Recent issues around machine learning biases and ethics make it clear that math and data can only take us so far. The recent fake news debacle and the efforts of some top researchers in natural language processing to address it show that sometimes even just defining the problem you’re trying to solve is the hardest part. We need human intelligence to decide how and when to use machine intelligence, and the more sophisticated the uses we make of machine intelligence, the more critically we need human intelligence to ensure it’s deployed sensibly and safely.
It’s time we started exalting critical thinking skills the way we do math skills. While we can entrust machines with mathematical calculations, we can’t entrust them with critical thinking, nor will we be able to any time soon. Reasoning about moral issues and identifying which types of problems are solvable with math are skills unique to humans.
When math and data fall short
Researchers recently claimed to have found evidence that criminality can be predicted from facial features. In “Automated Inference on Criminality using Face Images,” Xiaolin Wu and Xi Zhang describe how they trained classifiers using various machine learning techniques that were able to distinguish with a high level of accuracy photos of criminals from photos of non-criminals. The paper has been roundly attacked as a flawed and irresponsible use of machine learning. Their math was presumably fine; the idea itself wasn’t.
The authors put far too much trust in the algorithms they were using, and failed to notice the assumptions they were bringing to the task, e.g. the assumption that there is no bias in the criminal justice system, which completely colored their view of what they found. Failure to think about questions like this can have very real consequences, and no amount of machine intelligence can overcome it.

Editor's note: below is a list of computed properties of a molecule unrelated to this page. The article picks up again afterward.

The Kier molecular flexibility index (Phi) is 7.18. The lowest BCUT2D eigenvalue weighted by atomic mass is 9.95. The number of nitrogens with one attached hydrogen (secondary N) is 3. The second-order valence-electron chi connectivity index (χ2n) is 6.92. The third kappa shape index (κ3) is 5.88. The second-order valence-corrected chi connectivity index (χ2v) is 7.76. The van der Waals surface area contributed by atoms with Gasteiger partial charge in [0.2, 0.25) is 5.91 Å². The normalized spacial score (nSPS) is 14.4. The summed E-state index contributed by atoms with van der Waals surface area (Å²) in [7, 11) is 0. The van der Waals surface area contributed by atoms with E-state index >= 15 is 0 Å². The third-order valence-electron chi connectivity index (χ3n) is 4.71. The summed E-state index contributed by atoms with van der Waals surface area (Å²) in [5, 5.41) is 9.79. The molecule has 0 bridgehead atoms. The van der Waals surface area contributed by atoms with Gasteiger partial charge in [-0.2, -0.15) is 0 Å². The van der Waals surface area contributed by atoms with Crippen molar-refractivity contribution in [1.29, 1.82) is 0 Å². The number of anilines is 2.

A triumph in machine intelligence
Perhaps one of the most impressive triumphs of machine intelligence in recent times was AlphaGo’s victory over the the world Go champion back in March. The system, from researchers at Google’s DeepMind, made incredibly sophisticated use of multiple machine learning techniques to achieve this feat.
Reasoning about moral issues and identifying which types of problems are solvable with math are skills unique to humans.
These techniques included learning from millions of past games, playing against itself and using advanced statistical techniques to come up with shortcuts that eliminated the need to evaluate every single possible move (of which there are more than the number of atoms in the universe). The game was won using machine intelligence, although it was sheer human ingenuity that designed the system that did it.
This may sound like tautological reasoning, but when we solve a problem with machine intelligence, it simply means the problem was solvable with machine intelligence; it doesn’t mean we created human-level intelligence. If a task is achievable with data and math, it’s a machine intelligence task. The piece that’s not solvable with data and math is designing that system in the first place.
The integral role of humans
If the people designing AlphaGo had failed in their critical thinking, the result would have been a poorly performing Go-playing machine. But with something like predicting criminality, the result of poor critical thinking abilities is potentially disastrous — certainly for any individual falsely identified as a criminal by the system.
Fears around machine intelligence are, at their core, fears of becoming irrelevant. Once the machines are able to do everything, what will the world need us for? But this is simply a misunderstanding of what machine intelligence is.
Machine intelligence systems are just tools, designed by humans to serve the interests of humans. Machines may win in a game of Go, but people will always be the ones choosing the game.
We need to stop focusing on how impressive these tools are (yes, many are truly impressive!) and focus more on ensuring they are designed well and serve human interests ethically. Is there bias in my training data? What are the repercussions of a false positive? Answering those questions is all about human intelligence — as utterly indispensable now as it has ever been.
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